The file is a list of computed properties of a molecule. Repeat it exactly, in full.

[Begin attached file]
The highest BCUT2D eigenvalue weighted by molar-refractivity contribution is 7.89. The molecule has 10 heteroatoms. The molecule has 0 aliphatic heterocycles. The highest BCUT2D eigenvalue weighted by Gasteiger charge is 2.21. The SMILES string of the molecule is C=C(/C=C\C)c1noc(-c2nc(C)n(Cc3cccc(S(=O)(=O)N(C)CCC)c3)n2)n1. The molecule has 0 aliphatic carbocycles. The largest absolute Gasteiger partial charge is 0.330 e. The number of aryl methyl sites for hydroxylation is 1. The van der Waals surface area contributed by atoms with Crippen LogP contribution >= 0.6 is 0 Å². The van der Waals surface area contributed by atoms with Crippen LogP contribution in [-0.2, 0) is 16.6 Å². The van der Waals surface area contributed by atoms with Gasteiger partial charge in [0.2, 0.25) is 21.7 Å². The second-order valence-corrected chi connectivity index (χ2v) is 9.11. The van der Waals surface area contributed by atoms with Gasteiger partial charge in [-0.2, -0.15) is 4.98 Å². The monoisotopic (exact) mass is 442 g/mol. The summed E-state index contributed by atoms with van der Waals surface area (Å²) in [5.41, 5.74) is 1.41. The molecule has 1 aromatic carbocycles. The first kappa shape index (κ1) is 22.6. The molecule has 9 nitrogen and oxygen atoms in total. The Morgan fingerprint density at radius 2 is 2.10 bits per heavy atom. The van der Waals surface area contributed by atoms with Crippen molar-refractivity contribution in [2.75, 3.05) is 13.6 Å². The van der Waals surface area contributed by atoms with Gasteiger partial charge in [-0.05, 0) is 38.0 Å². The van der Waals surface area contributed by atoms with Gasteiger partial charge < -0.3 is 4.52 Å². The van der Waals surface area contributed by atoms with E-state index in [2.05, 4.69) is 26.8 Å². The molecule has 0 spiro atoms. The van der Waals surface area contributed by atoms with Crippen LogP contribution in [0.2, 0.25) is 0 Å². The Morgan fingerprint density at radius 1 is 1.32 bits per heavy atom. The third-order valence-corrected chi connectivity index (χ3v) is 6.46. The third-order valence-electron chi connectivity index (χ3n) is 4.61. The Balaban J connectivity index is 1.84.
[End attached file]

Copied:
The highest BCUT2D eigenvalue weighted by molar-refractivity contribution is 7.89. The molecule has 10 heteroatoms. The molecule has 0 aliphatic heterocycles. The highest BCUT2D eigenvalue weighted by Gasteiger charge is 2.21. The SMILES string of the molecule is C=C(/C=C\C)c1noc(-c2nc(C)n(Cc3cccc(S(=O)(=O)N(C)CCC)c3)n2)n1. The molecule has 0 aliphatic carbocycles. The largest absolute Gasteiger partial charge is 0.330 e. The number of aryl methyl sites for hydroxylation is 1. The van der Waals surface area contributed by atoms with Crippen LogP contribution >= 0.6 is 0 Å². The van der Waals surface area contributed by atoms with Crippen LogP contribution in [-0.2, 0) is 16.6 Å². The van der Waals surface area contributed by atoms with Gasteiger partial charge in [0.2, 0.25) is 21.7 Å². The second-order valence-corrected chi connectivity index (χ2v) is 9.11. The van der Waals surface area contributed by atoms with Gasteiger partial charge in [-0.2, -0.15) is 4.98 Å². The monoisotopic (exact) mass is 442 g/mol. The summed E-state index contributed by atoms with van der Waals surface area (Å²) in [5.41, 5.74) is 1.41. The molecule has 1 aromatic carbocycles. The first kappa shape index (κ1) is 22.6. The molecule has 9 nitrogen and oxygen atoms in total. The Morgan fingerprint density at radius 2 is 2.10 bits per heavy atom. The van der Waals surface area contributed by atoms with Crippen molar-refractivity contribution in [2.75, 3.05) is 13.6 Å². The van der Waals surface area contributed by atoms with Gasteiger partial charge in [-0.05, 0) is 38.0 Å². The van der Waals surface area contributed by atoms with Gasteiger partial charge < -0.3 is 4.52 Å². The van der Waals surface area contributed by atoms with E-state index in [2.05, 4.69) is 26.8 Å². The molecule has 0 spiro atoms. The van der Waals surface area contributed by atoms with Crippen LogP contribution in [0.2, 0.25) is 0 Å². The Morgan fingerprint density at radius 1 is 1.32 bits per heavy atom. The third-order valence-corrected chi connectivity index (χ3v) is 6.46. The third-order valence-electron chi connectivity index (χ3n) is 4.61. The Balaban J connectivity index is 1.84.